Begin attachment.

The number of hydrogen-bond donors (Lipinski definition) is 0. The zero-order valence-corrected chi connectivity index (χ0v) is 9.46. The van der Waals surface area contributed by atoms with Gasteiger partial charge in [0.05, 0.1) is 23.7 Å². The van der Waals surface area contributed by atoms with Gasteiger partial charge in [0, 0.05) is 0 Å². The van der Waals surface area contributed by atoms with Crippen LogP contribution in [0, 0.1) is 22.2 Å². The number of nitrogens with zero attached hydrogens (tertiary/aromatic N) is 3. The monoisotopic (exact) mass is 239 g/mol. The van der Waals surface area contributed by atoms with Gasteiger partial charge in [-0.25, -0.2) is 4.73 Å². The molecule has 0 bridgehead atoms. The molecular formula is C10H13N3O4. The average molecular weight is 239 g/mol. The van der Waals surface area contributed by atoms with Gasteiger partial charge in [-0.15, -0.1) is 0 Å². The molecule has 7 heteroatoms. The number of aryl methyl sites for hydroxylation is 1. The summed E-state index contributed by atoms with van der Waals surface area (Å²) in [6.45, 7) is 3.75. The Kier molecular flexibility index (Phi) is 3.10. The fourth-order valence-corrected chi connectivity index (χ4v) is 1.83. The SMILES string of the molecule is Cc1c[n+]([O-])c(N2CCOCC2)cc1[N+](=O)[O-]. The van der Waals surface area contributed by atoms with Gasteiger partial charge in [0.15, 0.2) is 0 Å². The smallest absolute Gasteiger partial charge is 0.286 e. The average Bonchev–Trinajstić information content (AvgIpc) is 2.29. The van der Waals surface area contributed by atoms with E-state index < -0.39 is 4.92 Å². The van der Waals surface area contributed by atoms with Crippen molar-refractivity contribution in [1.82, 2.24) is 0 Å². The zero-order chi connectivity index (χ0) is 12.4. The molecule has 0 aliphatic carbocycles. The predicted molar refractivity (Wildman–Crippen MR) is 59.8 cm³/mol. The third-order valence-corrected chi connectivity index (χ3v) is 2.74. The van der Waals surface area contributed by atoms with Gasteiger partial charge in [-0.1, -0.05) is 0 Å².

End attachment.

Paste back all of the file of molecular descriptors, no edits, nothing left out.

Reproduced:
The number of hydrogen-bond donors (Lipinski definition) is 0. The zero-order valence-corrected chi connectivity index (χ0v) is 9.46. The van der Waals surface area contributed by atoms with Gasteiger partial charge in [0.05, 0.1) is 23.7 Å². The van der Waals surface area contributed by atoms with Gasteiger partial charge in [0, 0.05) is 0 Å². The van der Waals surface area contributed by atoms with Crippen LogP contribution in [0, 0.1) is 22.2 Å². The number of nitrogens with zero attached hydrogens (tertiary/aromatic N) is 3. The monoisotopic (exact) mass is 239 g/mol. The van der Waals surface area contributed by atoms with Gasteiger partial charge in [-0.25, -0.2) is 4.73 Å². The molecule has 0 bridgehead atoms. The molecular formula is C10H13N3O4. The average molecular weight is 239 g/mol. The van der Waals surface area contributed by atoms with Gasteiger partial charge in [-0.15, -0.1) is 0 Å². The molecule has 7 heteroatoms. The number of aryl methyl sites for hydroxylation is 1. The summed E-state index contributed by atoms with van der Waals surface area (Å²) in [6.45, 7) is 3.75. The Kier molecular flexibility index (Phi) is 3.10. The fourth-order valence-corrected chi connectivity index (χ4v) is 1.83. The SMILES string of the molecule is Cc1c[n+]([O-])c(N2CCOCC2)cc1[N+](=O)[O-]. The van der Waals surface area contributed by atoms with Gasteiger partial charge in [0.15, 0.2) is 0 Å². The smallest absolute Gasteiger partial charge is 0.286 e. The average Bonchev–Trinajstić information content (AvgIpc) is 2.29. The van der Waals surface area contributed by atoms with E-state index < -0.39 is 4.92 Å². The van der Waals surface area contributed by atoms with Crippen molar-refractivity contribution in [1.82, 2.24) is 0 Å². The zero-order chi connectivity index (χ0) is 12.4. The molecule has 0 aliphatic carbocycles. The predicted molar refractivity (Wildman–Crippen MR) is 59.8 cm³/mol. The third-order valence-corrected chi connectivity index (χ3v) is 2.74. The van der Waals surface area contributed by atoms with Gasteiger partial charge in [-0.1, -0.05) is 0 Å².